Annual Report 2014 - Page 13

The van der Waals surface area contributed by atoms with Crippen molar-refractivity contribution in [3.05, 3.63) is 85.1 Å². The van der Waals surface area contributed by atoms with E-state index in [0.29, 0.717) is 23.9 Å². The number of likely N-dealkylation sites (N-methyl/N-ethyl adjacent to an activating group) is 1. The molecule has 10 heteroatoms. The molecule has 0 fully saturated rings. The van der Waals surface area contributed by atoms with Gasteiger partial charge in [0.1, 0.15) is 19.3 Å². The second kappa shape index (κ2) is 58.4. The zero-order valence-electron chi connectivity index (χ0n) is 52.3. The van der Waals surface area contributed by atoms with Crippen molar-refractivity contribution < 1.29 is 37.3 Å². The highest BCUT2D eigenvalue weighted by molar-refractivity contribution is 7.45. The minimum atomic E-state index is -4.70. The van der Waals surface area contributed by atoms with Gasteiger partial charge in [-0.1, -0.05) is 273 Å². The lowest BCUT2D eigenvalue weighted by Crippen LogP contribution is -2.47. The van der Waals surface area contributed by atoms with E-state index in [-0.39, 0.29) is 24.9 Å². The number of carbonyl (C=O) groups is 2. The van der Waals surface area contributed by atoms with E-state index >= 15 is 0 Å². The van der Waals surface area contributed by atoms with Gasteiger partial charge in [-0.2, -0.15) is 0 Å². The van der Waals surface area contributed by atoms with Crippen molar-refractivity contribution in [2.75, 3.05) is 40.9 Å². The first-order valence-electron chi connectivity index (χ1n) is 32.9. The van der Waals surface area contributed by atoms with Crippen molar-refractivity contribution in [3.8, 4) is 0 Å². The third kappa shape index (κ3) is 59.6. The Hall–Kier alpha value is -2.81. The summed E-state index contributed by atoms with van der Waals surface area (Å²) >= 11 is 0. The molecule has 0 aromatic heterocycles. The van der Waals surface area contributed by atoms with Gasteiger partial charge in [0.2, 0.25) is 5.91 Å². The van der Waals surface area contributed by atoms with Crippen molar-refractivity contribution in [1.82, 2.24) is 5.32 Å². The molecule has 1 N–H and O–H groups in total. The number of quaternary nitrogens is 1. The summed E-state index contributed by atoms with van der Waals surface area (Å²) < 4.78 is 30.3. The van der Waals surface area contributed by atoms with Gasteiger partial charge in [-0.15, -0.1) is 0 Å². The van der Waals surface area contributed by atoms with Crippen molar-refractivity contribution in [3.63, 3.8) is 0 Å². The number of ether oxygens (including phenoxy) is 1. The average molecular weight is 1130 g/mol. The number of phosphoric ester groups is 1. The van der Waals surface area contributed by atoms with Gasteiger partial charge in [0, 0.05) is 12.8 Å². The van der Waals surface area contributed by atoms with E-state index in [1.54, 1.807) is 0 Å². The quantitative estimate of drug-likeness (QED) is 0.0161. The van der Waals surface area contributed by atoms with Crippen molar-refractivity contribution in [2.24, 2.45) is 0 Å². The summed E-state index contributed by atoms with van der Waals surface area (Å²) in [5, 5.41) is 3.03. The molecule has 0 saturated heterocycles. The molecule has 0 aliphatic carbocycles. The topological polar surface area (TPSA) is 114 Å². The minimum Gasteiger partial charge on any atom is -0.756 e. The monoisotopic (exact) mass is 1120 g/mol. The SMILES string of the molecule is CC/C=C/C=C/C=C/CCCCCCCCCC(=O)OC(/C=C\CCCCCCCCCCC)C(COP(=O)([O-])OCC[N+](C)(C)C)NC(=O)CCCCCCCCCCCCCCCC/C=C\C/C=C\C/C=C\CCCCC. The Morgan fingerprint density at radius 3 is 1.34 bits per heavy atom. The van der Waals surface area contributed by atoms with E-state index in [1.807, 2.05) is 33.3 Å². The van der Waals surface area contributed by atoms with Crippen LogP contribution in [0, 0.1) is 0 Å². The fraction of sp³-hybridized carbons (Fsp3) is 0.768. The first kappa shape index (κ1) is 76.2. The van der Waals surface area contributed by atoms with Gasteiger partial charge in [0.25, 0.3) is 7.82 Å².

Revisioning Assessment As the figures in the facing chart show, most physicians who are peer assessed receive a satisfactory outcome. It is undoubtedly of some relief to any practising physician to be told by the College that he or she is practising at the expected standard. A confirmation of good work is always welcome news. But over the last few years, we have been asking ourselves how we can make the assessment more useful to that vast majority of physicians who are already practising good medicine. How can the physician emerge from the process with new tools and insights to deliver even higher quality care? “There are already well-established processes in place to address the practice deficiencies of that smaller group of doctors who don’t receive satisfactory outcomes in their assessments. We wanted to do more for that large majority of doctors by providing a more educational, quality improvement-oriented experience,” said Wade Hillier, director of Quality Management at the College. So, we have been reassessing our assessments. Our Research and Evaluation department has brought its expertise in measurement science and assessment excellence to a multi-year project to create a common assessment model and continuous quality improvement strategy for all Ontario physicians. “Assessments remain the best opportunity for us to have a direct, positive impact on a physician’s daily practice. That is why we are so committed to developing and continuously improving the quality of our assessments with rigorous and valid tools and processes,” said Mr. Hillier. The re-visioning project currently focuses on improving peer assessment. We are redesigning the peer assessment program to be: Discipline-specific; Purpose-driven to promote quality improvement; Consistent i.e., ensure assessors are consistent in decision-making; Transparent i.e., any physician can readily see how the peer assessment program defines and evaluates “quality”; and Relevant i.e., linked to other quality initiatives. How will we make assessment better? • By following up with all assessed physicians to determine the peer assessment impact, i.e., quality improvement; • By making our assessors central to creating new assessment processes, tools and reporting formats. Currently, we have 350 assessors working on the redes Yێ¸